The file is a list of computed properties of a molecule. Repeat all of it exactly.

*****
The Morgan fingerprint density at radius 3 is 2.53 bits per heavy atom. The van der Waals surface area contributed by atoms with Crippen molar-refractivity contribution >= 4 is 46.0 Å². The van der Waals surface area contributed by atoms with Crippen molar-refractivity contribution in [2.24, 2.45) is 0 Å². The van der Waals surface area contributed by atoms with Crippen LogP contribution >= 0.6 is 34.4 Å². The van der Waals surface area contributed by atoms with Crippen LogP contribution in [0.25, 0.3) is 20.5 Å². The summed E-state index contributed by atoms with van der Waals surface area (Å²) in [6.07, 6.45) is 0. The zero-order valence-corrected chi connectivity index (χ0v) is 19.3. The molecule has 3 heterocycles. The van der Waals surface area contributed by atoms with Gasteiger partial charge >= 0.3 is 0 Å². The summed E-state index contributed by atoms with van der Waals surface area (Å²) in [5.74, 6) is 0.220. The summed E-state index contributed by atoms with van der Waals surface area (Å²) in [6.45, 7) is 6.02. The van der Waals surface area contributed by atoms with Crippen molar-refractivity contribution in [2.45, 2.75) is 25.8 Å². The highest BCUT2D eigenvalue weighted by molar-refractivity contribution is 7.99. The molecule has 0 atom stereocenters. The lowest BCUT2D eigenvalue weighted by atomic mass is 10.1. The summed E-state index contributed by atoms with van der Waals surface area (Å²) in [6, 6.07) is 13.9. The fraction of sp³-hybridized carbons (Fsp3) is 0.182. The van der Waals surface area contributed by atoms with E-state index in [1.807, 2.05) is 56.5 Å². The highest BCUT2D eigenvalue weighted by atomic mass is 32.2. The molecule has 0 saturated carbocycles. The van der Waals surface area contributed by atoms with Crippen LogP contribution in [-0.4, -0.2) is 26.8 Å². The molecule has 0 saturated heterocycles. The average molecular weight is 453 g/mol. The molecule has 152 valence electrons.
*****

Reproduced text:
The Morgan fingerprint density at radius 3 is 2.53 bits per heavy atom. The van der Waals surface area contributed by atoms with Crippen molar-refractivity contribution >= 4 is 46.0 Å². The van der Waals surface area contributed by atoms with Crippen molar-refractivity contribution in [2.24, 2.45) is 0 Å². The van der Waals surface area contributed by atoms with Crippen LogP contribution >= 0.6 is 34.4 Å². The van der Waals surface area contributed by atoms with Crippen LogP contribution in [0.25, 0.3) is 20.5 Å². The summed E-state index contributed by atoms with van der Waals surface area (Å²) in [6.07, 6.45) is 0. The zero-order valence-corrected chi connectivity index (χ0v) is 19.3. The molecule has 3 heterocycles. The van der Waals surface area contributed by atoms with Gasteiger partial charge >= 0.3 is 0 Å². The summed E-state index contributed by atoms with van der Waals surface area (Å²) in [5.74, 6) is 0.220. The summed E-state index contributed by atoms with van der Waals surface area (Å²) in [6.45, 7) is 6.02. The van der Waals surface area contributed by atoms with Crippen molar-refractivity contribution in [2.45, 2.75) is 25.8 Å². The highest BCUT2D eigenvalue weighted by molar-refractivity contribution is 7.99. The molecule has 0 atom stereocenters. The lowest BCUT2D eigenvalue weighted by atomic mass is 10.1. The summed E-state index contributed by atoms with van der Waals surface area (Å²) in [6, 6.07) is 13.9. The fraction of sp³-hybridized carbons (Fsp3) is 0.182. The van der Waals surface area contributed by atoms with E-state index in [1.807, 2.05) is 56.5 Å². The highest BCUT2D eigenvalue weighted by atomic mass is 32.2. The molecule has 0 saturated carbocycles. The van der Waals surface area contributed by atoms with Crippen LogP contribution in [-0.4, -0.2) is 26.8 Å². The molecule has 0 saturated heterocycles. The average molecular weight is 453 g/mol. The molecule has 152 valence electrons.